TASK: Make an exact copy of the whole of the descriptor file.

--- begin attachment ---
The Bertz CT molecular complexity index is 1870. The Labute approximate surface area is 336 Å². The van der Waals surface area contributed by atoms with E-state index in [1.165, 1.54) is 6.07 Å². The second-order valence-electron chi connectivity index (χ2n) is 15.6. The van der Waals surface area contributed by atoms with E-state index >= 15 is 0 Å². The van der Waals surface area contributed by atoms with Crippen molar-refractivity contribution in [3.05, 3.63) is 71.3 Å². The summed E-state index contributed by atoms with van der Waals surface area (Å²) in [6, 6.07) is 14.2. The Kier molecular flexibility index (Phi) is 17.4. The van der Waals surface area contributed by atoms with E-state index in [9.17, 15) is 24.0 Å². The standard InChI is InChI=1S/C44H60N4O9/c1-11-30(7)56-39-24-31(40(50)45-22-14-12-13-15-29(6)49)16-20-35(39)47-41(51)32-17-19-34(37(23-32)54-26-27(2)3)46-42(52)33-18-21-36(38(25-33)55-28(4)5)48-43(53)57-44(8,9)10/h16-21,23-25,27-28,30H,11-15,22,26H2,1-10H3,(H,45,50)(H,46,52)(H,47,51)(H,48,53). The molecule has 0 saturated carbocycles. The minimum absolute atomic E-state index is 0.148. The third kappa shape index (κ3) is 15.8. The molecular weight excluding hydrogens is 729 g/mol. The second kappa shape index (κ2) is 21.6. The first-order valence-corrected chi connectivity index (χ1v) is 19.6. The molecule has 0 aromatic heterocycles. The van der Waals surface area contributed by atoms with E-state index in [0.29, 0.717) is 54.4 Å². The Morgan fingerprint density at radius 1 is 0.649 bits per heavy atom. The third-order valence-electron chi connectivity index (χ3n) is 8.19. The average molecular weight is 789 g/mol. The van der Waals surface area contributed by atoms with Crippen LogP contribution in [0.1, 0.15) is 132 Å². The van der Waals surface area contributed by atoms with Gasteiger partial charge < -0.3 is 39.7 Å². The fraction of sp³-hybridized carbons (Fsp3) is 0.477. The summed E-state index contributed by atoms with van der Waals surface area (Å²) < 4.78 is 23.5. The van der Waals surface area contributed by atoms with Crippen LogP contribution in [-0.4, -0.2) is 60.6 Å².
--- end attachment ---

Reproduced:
The Bertz CT molecular complexity index is 1870. The Labute approximate surface area is 336 Å². The van der Waals surface area contributed by atoms with E-state index in [1.165, 1.54) is 6.07 Å². The second-order valence-electron chi connectivity index (χ2n) is 15.6. The van der Waals surface area contributed by atoms with E-state index >= 15 is 0 Å². The van der Waals surface area contributed by atoms with Crippen molar-refractivity contribution in [3.05, 3.63) is 71.3 Å². The summed E-state index contributed by atoms with van der Waals surface area (Å²) in [6, 6.07) is 14.2. The Kier molecular flexibility index (Phi) is 17.4. The van der Waals surface area contributed by atoms with E-state index in [9.17, 15) is 24.0 Å². The standard InChI is InChI=1S/C44H60N4O9/c1-11-30(7)56-39-24-31(40(50)45-22-14-12-13-15-29(6)49)16-20-35(39)47-41(51)32-17-19-34(37(23-32)54-26-27(2)3)46-42(52)33-18-21-36(38(25-33)55-28(4)5)48-43(53)57-44(8,9)10/h16-21,23-25,27-28,30H,11-15,22,26H2,1-10H3,(H,45,50)(H,46,52)(H,47,51)(H,48,53). The molecule has 0 saturated carbocycles. The minimum absolute atomic E-state index is 0.148. The third kappa shape index (κ3) is 15.8. The molecular weight excluding hydrogens is 729 g/mol. The second kappa shape index (κ2) is 21.6. The first-order valence-corrected chi connectivity index (χ1v) is 19.6. The molecule has 0 aromatic heterocycles. The van der Waals surface area contributed by atoms with E-state index in [0.29, 0.717) is 54.4 Å². The Morgan fingerprint density at radius 1 is 0.649 bits per heavy atom. The third-order valence-electron chi connectivity index (χ3n) is 8.19. The average molecular weight is 789 g/mol. The van der Waals surface area contributed by atoms with Crippen LogP contribution in [0.1, 0.15) is 132 Å². The van der Waals surface area contributed by atoms with Gasteiger partial charge < -0.3 is 39.7 Å². The fraction of sp³-hybridized carbons (Fsp3) is 0.477. The summed E-state index contributed by atoms with van der Waals surface area (Å²) < 4.78 is 23.5. The van der Waals surface area contributed by atoms with Crippen LogP contribution in [-0.4, -0.2) is 60.6 Å².